The sale of national carrier Air India to conglomerate Tatas has opened the way for faster privatisation of state firms and the government is on track to list Life Insurance Corporation (LIC) early next year, a top government official said on Tuesday.
Tuhin Kanta Pandey, spearheading the drive to sell state enterprises or shut them down, said the government hoped to complete the valuation exercise of LIC by November-December before filing the draft red herring prospectus for the IPO planned by March.
Prime Minister Narendra Modi’s government is trying to reinvigorate the economy after its deepest contraction in decades through market-oriented changes and hoping to lure investment away from China and other countries.
Pandey said the deal with Tatas to sell Air India for $2.4 billion was complex and long in the making but provided confidence for the divestment of other state assets. A previous attempt in 2017 to sell the carrier that has been losing a billion dollars a year had failed.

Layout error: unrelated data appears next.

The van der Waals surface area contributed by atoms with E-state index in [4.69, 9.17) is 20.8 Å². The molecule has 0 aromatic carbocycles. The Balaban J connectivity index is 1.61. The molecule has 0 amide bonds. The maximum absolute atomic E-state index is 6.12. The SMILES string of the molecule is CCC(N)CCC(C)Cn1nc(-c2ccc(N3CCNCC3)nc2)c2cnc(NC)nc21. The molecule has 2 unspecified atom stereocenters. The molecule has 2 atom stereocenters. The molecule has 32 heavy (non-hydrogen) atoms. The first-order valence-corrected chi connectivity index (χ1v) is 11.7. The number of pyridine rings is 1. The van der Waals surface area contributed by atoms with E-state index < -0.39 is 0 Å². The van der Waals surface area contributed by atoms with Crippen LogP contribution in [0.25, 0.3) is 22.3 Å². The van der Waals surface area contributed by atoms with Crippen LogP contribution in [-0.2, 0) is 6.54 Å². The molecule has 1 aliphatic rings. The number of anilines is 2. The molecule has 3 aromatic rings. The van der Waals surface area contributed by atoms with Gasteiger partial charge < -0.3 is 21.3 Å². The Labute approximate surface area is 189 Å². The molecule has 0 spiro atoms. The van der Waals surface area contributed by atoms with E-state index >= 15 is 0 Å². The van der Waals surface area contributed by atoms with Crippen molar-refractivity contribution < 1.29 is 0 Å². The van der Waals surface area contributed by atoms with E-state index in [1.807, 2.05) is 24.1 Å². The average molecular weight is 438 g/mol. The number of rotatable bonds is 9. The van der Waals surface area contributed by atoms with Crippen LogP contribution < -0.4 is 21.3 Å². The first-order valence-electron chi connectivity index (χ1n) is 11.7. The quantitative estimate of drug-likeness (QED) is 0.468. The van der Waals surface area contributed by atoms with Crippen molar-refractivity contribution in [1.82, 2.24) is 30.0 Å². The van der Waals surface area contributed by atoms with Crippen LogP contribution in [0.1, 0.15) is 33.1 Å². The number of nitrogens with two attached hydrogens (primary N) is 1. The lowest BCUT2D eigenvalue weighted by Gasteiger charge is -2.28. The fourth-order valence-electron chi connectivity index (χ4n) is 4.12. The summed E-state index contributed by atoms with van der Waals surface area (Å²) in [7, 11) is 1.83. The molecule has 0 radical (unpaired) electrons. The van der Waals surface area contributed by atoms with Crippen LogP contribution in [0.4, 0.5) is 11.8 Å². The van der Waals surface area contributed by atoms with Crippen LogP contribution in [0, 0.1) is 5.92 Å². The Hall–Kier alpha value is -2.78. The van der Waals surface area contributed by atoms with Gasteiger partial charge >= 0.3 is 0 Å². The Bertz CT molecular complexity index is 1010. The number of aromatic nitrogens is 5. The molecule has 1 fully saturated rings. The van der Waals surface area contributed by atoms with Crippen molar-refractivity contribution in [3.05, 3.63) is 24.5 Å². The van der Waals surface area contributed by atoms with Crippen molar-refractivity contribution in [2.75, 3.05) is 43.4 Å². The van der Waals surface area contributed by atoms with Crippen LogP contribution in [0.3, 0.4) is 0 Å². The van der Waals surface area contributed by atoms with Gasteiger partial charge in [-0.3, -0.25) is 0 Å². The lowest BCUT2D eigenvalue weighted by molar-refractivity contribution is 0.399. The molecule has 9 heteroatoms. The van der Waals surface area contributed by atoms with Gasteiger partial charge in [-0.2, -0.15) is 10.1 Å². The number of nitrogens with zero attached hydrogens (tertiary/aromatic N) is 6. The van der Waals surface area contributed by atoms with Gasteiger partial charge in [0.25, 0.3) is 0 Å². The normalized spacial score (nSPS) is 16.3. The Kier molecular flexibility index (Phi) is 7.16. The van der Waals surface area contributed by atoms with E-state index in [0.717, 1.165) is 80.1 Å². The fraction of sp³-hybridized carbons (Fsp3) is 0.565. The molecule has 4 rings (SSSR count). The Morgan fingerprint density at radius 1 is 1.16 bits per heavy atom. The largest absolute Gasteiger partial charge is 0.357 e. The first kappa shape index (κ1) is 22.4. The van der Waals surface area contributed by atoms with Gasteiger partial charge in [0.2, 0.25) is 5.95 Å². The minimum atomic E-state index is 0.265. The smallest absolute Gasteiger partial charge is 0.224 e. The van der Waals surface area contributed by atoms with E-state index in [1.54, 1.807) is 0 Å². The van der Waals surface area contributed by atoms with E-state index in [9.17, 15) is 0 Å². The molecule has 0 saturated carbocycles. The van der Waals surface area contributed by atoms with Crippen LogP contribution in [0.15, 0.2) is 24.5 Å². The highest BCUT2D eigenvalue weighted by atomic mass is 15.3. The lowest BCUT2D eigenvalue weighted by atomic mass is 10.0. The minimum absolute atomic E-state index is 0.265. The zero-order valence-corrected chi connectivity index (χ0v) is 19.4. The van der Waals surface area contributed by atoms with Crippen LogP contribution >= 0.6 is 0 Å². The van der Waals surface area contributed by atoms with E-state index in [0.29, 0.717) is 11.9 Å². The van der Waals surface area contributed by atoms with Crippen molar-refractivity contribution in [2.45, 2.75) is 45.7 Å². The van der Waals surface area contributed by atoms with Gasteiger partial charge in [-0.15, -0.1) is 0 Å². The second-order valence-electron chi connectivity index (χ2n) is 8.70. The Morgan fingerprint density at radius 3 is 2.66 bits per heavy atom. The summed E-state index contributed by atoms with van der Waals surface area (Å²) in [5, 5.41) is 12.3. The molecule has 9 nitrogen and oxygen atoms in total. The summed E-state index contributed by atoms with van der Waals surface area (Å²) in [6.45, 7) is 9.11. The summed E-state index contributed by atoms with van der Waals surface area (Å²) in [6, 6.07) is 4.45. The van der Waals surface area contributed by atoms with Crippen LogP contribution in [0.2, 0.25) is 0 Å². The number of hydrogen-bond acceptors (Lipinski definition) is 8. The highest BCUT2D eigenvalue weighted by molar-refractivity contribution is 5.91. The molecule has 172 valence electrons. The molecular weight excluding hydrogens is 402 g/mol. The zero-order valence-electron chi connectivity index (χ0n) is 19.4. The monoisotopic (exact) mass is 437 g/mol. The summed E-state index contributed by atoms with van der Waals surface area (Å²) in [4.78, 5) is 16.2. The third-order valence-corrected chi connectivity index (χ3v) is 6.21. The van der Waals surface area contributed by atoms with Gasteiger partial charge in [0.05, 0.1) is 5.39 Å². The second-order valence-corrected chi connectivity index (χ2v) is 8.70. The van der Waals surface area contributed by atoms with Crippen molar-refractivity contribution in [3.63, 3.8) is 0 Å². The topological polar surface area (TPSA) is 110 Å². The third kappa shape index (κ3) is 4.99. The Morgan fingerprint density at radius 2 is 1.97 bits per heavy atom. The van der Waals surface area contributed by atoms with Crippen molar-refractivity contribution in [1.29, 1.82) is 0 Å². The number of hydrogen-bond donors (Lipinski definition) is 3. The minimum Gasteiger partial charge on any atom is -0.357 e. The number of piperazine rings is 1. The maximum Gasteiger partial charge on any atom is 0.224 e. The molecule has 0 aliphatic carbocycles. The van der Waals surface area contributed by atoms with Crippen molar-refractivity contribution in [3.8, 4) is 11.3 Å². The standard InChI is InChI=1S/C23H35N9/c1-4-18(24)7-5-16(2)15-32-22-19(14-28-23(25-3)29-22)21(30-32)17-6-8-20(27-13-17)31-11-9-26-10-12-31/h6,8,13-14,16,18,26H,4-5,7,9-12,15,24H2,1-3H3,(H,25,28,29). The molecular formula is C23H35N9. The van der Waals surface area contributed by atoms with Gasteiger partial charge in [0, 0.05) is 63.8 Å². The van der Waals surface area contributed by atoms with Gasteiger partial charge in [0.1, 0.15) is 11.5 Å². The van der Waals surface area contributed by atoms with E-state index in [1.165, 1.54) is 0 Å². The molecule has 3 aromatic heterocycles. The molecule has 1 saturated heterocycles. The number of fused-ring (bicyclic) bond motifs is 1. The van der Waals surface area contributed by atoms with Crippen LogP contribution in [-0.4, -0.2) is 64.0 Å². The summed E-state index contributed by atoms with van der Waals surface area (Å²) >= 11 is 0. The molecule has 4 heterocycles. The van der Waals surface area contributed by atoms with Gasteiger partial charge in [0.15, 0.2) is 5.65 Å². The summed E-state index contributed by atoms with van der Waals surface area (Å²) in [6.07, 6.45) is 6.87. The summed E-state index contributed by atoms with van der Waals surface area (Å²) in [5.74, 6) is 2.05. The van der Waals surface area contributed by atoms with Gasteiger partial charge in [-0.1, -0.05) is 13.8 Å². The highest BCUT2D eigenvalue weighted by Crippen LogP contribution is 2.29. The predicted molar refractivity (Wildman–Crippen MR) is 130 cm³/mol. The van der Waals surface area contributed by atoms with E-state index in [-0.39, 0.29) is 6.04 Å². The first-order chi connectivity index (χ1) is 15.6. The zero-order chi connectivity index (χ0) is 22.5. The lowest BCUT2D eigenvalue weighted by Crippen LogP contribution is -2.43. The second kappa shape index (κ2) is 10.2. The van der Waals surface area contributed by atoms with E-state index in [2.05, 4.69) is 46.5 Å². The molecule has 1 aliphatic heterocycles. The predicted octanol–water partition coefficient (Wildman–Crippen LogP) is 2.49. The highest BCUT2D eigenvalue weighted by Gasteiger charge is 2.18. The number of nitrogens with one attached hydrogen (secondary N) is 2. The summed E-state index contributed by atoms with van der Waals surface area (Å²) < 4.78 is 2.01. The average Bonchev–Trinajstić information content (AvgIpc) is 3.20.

“It has now come to fruition, it will give a fillip to privatisation going forward,” he said, adding that government managers were building expertise and experience to handle state sales.
“Selling state assets is not easy,” he said.
Several previous attempts at privatisation had only made fitful progress, caught up in bureaucratic tangles and resistance from politicians and unions.
But the Modi government had now fully embraced privatisation because it did not have the fiscal space to sink billions of rupees into loss-making state enterprises while trying to meet demands to build infrastructure and step up social welfare funding, he said.
“We feel the private sector has come of age, also the broader philosophy is it is not the business of government to be in business,” he said, adding that technology was changing too fast and companies constantly required funds for growth.
The government is expected to sell a 5-10 per cent per cent stake in LIC and raise around 900 billion rupees in what could be India’s biggest listing. The company has long been considered a strategic asset, commanding more than 60 per cent of India’s life insurance market with Rs 36 trillion of assets under management.
“This is going to be a major piece of reform,” Pandey said.
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